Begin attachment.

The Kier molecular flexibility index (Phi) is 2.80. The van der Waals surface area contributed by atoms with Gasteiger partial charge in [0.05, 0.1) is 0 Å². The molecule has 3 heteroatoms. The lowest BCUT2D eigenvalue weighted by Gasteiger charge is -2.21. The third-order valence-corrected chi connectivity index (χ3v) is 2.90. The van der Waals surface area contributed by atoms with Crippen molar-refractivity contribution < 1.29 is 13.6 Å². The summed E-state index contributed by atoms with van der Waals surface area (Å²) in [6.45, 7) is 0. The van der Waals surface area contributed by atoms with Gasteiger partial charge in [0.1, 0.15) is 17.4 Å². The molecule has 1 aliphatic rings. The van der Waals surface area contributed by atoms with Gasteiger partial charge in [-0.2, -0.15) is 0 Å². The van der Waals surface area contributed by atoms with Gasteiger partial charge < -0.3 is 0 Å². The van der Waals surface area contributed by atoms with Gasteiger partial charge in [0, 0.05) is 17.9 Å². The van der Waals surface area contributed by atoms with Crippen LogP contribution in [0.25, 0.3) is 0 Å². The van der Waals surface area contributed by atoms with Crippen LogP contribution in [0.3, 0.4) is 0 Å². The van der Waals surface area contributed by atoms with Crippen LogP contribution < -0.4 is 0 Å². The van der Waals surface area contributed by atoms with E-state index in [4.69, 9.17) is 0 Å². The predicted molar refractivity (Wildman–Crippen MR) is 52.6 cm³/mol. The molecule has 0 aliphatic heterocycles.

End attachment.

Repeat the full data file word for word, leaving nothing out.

The Kier molecular flexibility index (Phi) is 2.80. The van der Waals surface area contributed by atoms with Gasteiger partial charge in [0.05, 0.1) is 0 Å². The molecule has 3 heteroatoms. The lowest BCUT2D eigenvalue weighted by Gasteiger charge is -2.21. The third-order valence-corrected chi connectivity index (χ3v) is 2.90. The van der Waals surface area contributed by atoms with Crippen molar-refractivity contribution < 1.29 is 13.6 Å². The summed E-state index contributed by atoms with van der Waals surface area (Å²) in [6.45, 7) is 0. The van der Waals surface area contributed by atoms with Gasteiger partial charge in [0.1, 0.15) is 17.4 Å². The molecule has 1 aliphatic rings. The van der Waals surface area contributed by atoms with Gasteiger partial charge in [-0.2, -0.15) is 0 Å². The van der Waals surface area contributed by atoms with Gasteiger partial charge < -0.3 is 0 Å². The van der Waals surface area contributed by atoms with Gasteiger partial charge in [0, 0.05) is 17.9 Å². The van der Waals surface area contributed by atoms with Crippen LogP contribution in [0.25, 0.3) is 0 Å². The van der Waals surface area contributed by atoms with Crippen LogP contribution in [0.3, 0.4) is 0 Å². The van der Waals surface area contributed by atoms with Crippen LogP contribution < -0.4 is 0 Å². The van der Waals surface area contributed by atoms with E-state index in [4.69, 9.17) is 0 Å². The predicted molar refractivity (Wildman–Crippen MR) is 52.6 cm³/mol. The molecule has 0 aliphatic heterocycles.